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Angiogenesis inhibitors targeting the vascular endothelial growth factor (VEGF) signalling pathways are affording demonstrable therapeutic efficacy in mouse models of cancer and in an increasing number of human cancers. However, in both preclinical and clinical settings, the benefits are at best transitory and are followed by a restoration of tumour growth and progression. Emerging data support a proposition that two modes of unconventional resistance underlie such results: evasive resistance, an adaptation to circumvent the specific angiogenic blockade; and intrinsic or pre-existing indifference. Multiple mechanisms can be invoked in different tumour contexts to manifest both evasive and intrinsic resistance, motivating assessment of their prevalence and importance and in turn the design of pharmacological strategies that confer enduring anti-angiogenic therapies.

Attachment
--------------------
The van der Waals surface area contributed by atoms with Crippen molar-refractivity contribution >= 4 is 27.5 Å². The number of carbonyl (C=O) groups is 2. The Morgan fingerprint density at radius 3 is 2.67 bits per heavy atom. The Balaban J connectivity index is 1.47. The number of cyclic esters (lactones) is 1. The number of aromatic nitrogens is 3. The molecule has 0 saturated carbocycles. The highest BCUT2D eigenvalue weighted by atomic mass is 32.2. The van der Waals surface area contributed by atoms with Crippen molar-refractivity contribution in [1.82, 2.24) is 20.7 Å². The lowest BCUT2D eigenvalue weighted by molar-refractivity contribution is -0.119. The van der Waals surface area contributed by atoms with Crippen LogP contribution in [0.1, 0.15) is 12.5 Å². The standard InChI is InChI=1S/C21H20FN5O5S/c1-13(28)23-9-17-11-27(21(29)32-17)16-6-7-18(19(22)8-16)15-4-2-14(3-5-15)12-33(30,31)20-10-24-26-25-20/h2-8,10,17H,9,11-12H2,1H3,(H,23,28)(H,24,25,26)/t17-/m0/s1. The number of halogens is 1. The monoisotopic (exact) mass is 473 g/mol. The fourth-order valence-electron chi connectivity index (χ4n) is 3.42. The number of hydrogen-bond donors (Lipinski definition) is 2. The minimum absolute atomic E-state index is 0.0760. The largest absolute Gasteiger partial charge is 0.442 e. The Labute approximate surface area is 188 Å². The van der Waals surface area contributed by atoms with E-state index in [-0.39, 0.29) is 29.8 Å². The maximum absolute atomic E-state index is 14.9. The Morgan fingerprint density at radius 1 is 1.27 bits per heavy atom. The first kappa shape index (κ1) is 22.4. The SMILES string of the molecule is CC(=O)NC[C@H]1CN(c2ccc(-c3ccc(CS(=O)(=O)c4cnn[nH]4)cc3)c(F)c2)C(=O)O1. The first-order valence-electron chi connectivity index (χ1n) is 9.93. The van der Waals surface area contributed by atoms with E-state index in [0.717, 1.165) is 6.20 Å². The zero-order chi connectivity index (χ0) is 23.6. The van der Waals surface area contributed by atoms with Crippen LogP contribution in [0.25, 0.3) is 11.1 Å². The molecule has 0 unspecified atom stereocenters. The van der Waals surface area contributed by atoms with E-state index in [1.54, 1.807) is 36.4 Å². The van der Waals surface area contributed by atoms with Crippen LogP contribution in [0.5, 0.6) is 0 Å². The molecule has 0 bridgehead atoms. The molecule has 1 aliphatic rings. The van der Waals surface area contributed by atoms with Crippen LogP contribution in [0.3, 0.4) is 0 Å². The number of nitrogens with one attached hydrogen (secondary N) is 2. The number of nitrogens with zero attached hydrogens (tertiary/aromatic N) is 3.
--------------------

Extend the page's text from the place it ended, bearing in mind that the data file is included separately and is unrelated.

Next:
The long-standing proposition that induction of chronic angiogenesis is a hallmark of cancer is now solidly grounded in a substantial body of research involving genetic and pharmacological perturbation of elements in the vascular regulatory circuitry. The ‘angiogenic switch’1 is increasingly recognized as a rate-limiting secondary event in multistage carcinogenesis2, as documented in animal models of cancer and correlated in advanced pre malignant stages, as well as their malignant derivatives, in a growing list of human cancer types. That this acquired capability is functionally important for manifestation of the disease has been further validated by the approval of angiogenesis inhibitors as cancer therapeutics, most notably ones targeting the vascular endothelial growth factor (VEGF) pro-angiogenic signalling pathways3. The pioneers of the clinical proof-of-concept for angiogenesis inhibitors are bevacizumab (Avastin, Genentech/Roche), a ligand-trapping monoclonal antibody, and two kinase inhibitors (sorafenib (Nexavar, Bayer) and sunitinib (Sutent, Pfizer)) targeting the VEGF receptor (VEGFR) tyrosine kinases, principally VEGFR2 (also known as KDR). Since March 2008, bevacizumab has been approved for treating patients with late-stage colon cancer, non-small-cell lung cancer and breast cancer, all in combination with chemotherapy. Sorafenib and sunitinib have both been approved for treating renal carcinoma, a highly vascularized (and angiogenic) tumour type. In addition, sunitinib has been approved for treating gastrointestinal stromal tumours, and sorafenib for hepatocel-lular carcinomas3–6. Numerous ongoing clinical trials seek to expand the applications of each of these VEGF pathway inhibitors, and dozens of other angiogenesis inhibitors (many also targeting VEGF signalling) are being clinically evaluated (see Angiogenesis Inhibitors Therapy URL and clinical trials URLs in Further information). Moreover, two VEGF pathway inhibitors (the RNA aptamer pegaptanib and a Fab derivative of bevacizumab) have been approved for treating the angiogenic (wet) form of macular degeneration7–9.